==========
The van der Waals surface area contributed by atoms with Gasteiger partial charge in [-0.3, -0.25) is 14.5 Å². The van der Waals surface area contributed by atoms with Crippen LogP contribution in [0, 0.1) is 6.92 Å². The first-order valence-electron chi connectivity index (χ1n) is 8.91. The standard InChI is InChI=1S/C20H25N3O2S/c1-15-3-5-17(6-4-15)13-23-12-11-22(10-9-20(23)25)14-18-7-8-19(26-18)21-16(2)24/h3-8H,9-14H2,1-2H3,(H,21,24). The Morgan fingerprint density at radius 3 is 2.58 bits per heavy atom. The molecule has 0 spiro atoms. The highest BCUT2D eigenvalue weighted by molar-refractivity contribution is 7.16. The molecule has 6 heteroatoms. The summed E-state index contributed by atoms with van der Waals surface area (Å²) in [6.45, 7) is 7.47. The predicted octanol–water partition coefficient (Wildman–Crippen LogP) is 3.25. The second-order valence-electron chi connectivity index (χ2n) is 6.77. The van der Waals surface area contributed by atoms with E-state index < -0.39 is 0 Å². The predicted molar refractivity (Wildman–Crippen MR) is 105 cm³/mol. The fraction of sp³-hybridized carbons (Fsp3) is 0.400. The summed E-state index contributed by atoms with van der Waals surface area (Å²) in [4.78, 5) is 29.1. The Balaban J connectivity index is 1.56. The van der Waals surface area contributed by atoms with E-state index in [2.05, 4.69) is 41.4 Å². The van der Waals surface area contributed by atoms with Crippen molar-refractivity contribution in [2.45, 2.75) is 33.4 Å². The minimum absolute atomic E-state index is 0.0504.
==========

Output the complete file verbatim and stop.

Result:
The van der Waals surface area contributed by atoms with Gasteiger partial charge in [-0.3, -0.25) is 14.5 Å². The van der Waals surface area contributed by atoms with Crippen LogP contribution in [0, 0.1) is 6.92 Å². The first-order valence-electron chi connectivity index (χ1n) is 8.91. The standard InChI is InChI=1S/C20H25N3O2S/c1-15-3-5-17(6-4-15)13-23-12-11-22(10-9-20(23)25)14-18-7-8-19(26-18)21-16(2)24/h3-8H,9-14H2,1-2H3,(H,21,24). The Morgan fingerprint density at radius 3 is 2.58 bits per heavy atom. The molecule has 0 spiro atoms. The highest BCUT2D eigenvalue weighted by molar-refractivity contribution is 7.16. The molecule has 6 heteroatoms. The summed E-state index contributed by atoms with van der Waals surface area (Å²) in [6.45, 7) is 7.47. The predicted octanol–water partition coefficient (Wildman–Crippen LogP) is 3.25. The second-order valence-electron chi connectivity index (χ2n) is 6.77. The van der Waals surface area contributed by atoms with E-state index < -0.39 is 0 Å². The predicted molar refractivity (Wildman–Crippen MR) is 105 cm³/mol. The fraction of sp³-hybridized carbons (Fsp3) is 0.400. The summed E-state index contributed by atoms with van der Waals surface area (Å²) in [4.78, 5) is 29.1. The Balaban J connectivity index is 1.56. The van der Waals surface area contributed by atoms with E-state index in [2.05, 4.69) is 41.4 Å². The van der Waals surface area contributed by atoms with Crippen molar-refractivity contribution in [2.45, 2.75) is 33.4 Å². The minimum absolute atomic E-state index is 0.0504.